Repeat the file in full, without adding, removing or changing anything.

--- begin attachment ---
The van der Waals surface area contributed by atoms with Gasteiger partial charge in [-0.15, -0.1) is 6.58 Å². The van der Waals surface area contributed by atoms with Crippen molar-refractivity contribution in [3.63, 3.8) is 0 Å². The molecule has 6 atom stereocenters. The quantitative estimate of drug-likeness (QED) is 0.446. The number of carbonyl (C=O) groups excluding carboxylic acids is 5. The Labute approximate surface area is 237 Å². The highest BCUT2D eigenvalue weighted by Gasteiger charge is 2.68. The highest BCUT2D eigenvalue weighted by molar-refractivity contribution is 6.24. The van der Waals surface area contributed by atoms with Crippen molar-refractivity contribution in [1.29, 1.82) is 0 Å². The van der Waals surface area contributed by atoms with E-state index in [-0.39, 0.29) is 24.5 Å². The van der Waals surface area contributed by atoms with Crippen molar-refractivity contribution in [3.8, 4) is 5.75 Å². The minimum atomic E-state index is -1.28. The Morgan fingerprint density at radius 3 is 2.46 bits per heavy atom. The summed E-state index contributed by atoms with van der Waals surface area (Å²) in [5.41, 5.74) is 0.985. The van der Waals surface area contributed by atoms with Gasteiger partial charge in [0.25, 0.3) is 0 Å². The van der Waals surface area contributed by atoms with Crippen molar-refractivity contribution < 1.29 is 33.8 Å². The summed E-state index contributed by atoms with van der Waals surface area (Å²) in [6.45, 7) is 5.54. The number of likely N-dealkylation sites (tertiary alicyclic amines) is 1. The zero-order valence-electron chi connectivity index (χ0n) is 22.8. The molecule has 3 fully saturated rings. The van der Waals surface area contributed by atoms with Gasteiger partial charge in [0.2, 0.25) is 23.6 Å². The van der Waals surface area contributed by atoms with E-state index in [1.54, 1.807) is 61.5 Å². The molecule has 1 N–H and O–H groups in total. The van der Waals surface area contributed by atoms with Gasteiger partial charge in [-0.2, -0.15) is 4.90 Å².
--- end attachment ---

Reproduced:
The van der Waals surface area contributed by atoms with Gasteiger partial charge in [-0.15, -0.1) is 6.58 Å². The van der Waals surface area contributed by atoms with Crippen molar-refractivity contribution in [3.63, 3.8) is 0 Å². The molecule has 6 atom stereocenters. The quantitative estimate of drug-likeness (QED) is 0.446. The number of carbonyl (C=O) groups excluding carboxylic acids is 5. The Labute approximate surface area is 237 Å². The highest BCUT2D eigenvalue weighted by Gasteiger charge is 2.68. The highest BCUT2D eigenvalue weighted by molar-refractivity contribution is 6.24. The van der Waals surface area contributed by atoms with Crippen molar-refractivity contribution in [1.29, 1.82) is 0 Å². The van der Waals surface area contributed by atoms with E-state index in [-0.39, 0.29) is 24.5 Å². The van der Waals surface area contributed by atoms with Crippen molar-refractivity contribution in [3.8, 4) is 5.75 Å². The minimum atomic E-state index is -1.28. The Morgan fingerprint density at radius 3 is 2.46 bits per heavy atom. The summed E-state index contributed by atoms with van der Waals surface area (Å²) in [5.41, 5.74) is 0.985. The van der Waals surface area contributed by atoms with Gasteiger partial charge in [0.25, 0.3) is 0 Å². The van der Waals surface area contributed by atoms with Crippen molar-refractivity contribution < 1.29 is 33.8 Å². The summed E-state index contributed by atoms with van der Waals surface area (Å²) in [6.45, 7) is 5.54. The number of likely N-dealkylation sites (tertiary alicyclic amines) is 1. The zero-order valence-electron chi connectivity index (χ0n) is 22.8. The molecule has 3 fully saturated rings. The van der Waals surface area contributed by atoms with Gasteiger partial charge in [0.2, 0.25) is 23.6 Å². The van der Waals surface area contributed by atoms with E-state index in [1.54, 1.807) is 61.5 Å². The molecule has 1 N–H and O–H groups in total. The van der Waals surface area contributed by atoms with Gasteiger partial charge in [-0.2, -0.15) is 4.90 Å².